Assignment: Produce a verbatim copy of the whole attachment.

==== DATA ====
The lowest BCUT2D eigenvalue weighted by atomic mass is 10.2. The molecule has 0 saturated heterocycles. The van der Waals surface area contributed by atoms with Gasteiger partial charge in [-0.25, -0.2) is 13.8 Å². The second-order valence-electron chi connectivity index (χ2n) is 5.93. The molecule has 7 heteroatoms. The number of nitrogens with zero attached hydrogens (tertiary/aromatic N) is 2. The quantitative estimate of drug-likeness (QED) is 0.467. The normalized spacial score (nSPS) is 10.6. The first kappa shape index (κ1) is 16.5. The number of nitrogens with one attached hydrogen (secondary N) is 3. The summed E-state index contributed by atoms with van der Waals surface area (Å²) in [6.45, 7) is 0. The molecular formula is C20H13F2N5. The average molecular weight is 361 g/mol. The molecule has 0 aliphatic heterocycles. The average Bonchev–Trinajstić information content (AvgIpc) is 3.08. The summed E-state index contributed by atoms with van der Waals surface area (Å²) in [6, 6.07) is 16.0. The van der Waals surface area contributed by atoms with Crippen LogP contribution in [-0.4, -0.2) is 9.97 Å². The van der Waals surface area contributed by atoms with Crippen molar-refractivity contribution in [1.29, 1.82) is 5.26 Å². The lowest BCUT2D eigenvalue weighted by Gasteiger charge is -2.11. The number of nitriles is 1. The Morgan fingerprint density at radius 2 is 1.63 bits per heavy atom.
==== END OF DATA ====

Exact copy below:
The lowest BCUT2D eigenvalue weighted by atomic mass is 10.2. The molecule has 0 saturated heterocycles. The van der Waals surface area contributed by atoms with Gasteiger partial charge in [-0.25, -0.2) is 13.8 Å². The second-order valence-electron chi connectivity index (χ2n) is 5.93. The molecule has 7 heteroatoms. The number of nitrogens with zero attached hydrogens (tertiary/aromatic N) is 2. The quantitative estimate of drug-likeness (QED) is 0.467. The normalized spacial score (nSPS) is 10.6. The first kappa shape index (κ1) is 16.5. The number of nitrogens with one attached hydrogen (secondary N) is 3. The summed E-state index contributed by atoms with van der Waals surface area (Å²) in [6.45, 7) is 0. The molecular formula is C20H13F2N5. The average molecular weight is 361 g/mol. The molecule has 0 aliphatic heterocycles. The average Bonchev–Trinajstić information content (AvgIpc) is 3.08. The summed E-state index contributed by atoms with van der Waals surface area (Å²) in [6, 6.07) is 16.0. The van der Waals surface area contributed by atoms with Crippen LogP contribution in [-0.4, -0.2) is 9.97 Å². The van der Waals surface area contributed by atoms with Crippen molar-refractivity contribution in [1.29, 1.82) is 5.26 Å². The lowest BCUT2D eigenvalue weighted by Gasteiger charge is -2.11. The number of nitriles is 1. The Morgan fingerprint density at radius 2 is 1.63 bits per heavy atom.